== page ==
So America, let’s not let this happen.  Let’s not let Trump believe he has ‘the mandate of the people’.  Let’s not let his less-accommodating supporters turn his ‘victory’ into a green light to oppress or lash out at ‘minority populations’.  Let’s take this as a wake-up call and spend these four years figuring out how to make America a less divided nation.  Let’s actually listen to the people who voted for Trump because they saw no better alternative and include them in the political discussion with the assumption that, unless we intimately understand an issue we will never change it – and we will face the exact same crisis four years later.  Let’s not throw out hands up in the air or wait for someone else to change it.  Because, as too many in Turkey have recently discovered, if we wait it will soon be too late.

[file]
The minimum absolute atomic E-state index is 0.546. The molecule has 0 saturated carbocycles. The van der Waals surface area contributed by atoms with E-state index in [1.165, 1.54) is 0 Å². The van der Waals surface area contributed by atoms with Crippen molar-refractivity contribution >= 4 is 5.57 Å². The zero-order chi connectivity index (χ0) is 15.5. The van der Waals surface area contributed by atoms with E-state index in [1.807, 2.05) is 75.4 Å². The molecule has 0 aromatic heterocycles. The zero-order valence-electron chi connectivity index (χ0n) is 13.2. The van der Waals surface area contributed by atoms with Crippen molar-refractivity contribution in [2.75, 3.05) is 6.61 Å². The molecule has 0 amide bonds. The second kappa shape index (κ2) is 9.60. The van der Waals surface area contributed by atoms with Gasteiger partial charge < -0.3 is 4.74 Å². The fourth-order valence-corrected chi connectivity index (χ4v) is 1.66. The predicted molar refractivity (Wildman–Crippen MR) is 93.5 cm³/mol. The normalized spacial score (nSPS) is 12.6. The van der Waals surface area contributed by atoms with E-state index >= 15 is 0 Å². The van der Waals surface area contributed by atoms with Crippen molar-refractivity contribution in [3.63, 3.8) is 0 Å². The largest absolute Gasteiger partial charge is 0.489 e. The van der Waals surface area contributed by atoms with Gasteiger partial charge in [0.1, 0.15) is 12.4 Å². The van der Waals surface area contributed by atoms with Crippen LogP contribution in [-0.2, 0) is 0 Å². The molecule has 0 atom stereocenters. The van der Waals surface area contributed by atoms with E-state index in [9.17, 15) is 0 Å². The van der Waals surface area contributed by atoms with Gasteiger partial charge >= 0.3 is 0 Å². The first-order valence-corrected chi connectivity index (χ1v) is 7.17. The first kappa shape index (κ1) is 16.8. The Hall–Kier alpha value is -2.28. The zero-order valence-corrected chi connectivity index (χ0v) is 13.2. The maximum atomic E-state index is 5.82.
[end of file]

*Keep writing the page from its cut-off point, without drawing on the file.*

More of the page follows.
Advice to New Mothers [Abroad]

As we approach the 5th month, and our baby is actually starting to develop some independence and personality, I thought I’d write down a list of things I wish somebody had told me before I became a mother:

  1. The first three weeks will be exhausting. You will have doctor’s appointments, but try to minimize anything else on your schedule.  Just getting enough sleep will be a challenge. The best thing we did was go to an all-inclusive hotel in Antalya for 5 days when the baby was 2-3 weeks old.  For an entire five days we didn’t have to worry about cooking or cleaning up or taking care of any of our other stuff. We just let everything go and relaxed and actually felt like normal people and parents-who-could-handle-it-all by the end.